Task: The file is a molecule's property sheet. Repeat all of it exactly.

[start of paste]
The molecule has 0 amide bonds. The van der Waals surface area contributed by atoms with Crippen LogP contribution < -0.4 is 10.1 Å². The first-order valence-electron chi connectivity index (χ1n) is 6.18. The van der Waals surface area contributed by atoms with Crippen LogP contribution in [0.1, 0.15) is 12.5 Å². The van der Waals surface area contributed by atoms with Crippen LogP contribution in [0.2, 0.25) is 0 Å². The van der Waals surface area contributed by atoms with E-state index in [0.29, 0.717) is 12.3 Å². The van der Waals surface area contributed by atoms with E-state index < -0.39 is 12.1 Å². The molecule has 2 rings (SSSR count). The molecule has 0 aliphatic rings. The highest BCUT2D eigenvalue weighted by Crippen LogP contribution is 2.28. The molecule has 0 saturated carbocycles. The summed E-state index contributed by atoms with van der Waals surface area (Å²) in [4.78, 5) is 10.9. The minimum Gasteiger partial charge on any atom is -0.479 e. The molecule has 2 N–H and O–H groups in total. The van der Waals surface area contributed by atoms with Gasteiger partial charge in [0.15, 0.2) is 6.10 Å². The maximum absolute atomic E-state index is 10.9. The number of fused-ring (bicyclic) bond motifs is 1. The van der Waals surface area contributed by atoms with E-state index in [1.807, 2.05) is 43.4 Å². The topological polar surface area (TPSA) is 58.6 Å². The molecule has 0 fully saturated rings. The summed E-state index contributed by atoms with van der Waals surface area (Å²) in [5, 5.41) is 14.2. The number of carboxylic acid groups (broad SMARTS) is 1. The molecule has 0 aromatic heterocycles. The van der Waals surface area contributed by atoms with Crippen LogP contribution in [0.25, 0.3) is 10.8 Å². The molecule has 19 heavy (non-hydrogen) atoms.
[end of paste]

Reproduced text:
The molecule has 0 amide bonds. The van der Waals surface area contributed by atoms with Crippen LogP contribution < -0.4 is 10.1 Å². The first-order valence-electron chi connectivity index (χ1n) is 6.18. The van der Waals surface area contributed by atoms with Crippen LogP contribution in [0.1, 0.15) is 12.5 Å². The van der Waals surface area contributed by atoms with Crippen LogP contribution in [0.2, 0.25) is 0 Å². The van der Waals surface area contributed by atoms with E-state index in [0.29, 0.717) is 12.3 Å². The van der Waals surface area contributed by atoms with E-state index < -0.39 is 12.1 Å². The molecule has 2 rings (SSSR count). The molecule has 0 aliphatic rings. The highest BCUT2D eigenvalue weighted by Crippen LogP contribution is 2.28. The molecule has 0 saturated carbocycles. The summed E-state index contributed by atoms with van der Waals surface area (Å²) in [4.78, 5) is 10.9. The minimum Gasteiger partial charge on any atom is -0.479 e. The molecule has 2 N–H and O–H groups in total. The van der Waals surface area contributed by atoms with Gasteiger partial charge in [0.15, 0.2) is 6.10 Å². The maximum absolute atomic E-state index is 10.9. The number of fused-ring (bicyclic) bond motifs is 1. The van der Waals surface area contributed by atoms with E-state index in [1.807, 2.05) is 43.4 Å². The topological polar surface area (TPSA) is 58.6 Å². The molecule has 0 fully saturated rings. The summed E-state index contributed by atoms with van der Waals surface area (Å²) in [5, 5.41) is 14.2. The number of carboxylic acid groups (broad SMARTS) is 1. The molecule has 0 aromatic heterocycles. The van der Waals surface area contributed by atoms with Crippen LogP contribution in [0.25, 0.3) is 10.8 Å². The molecule has 19 heavy (non-hydrogen) atoms.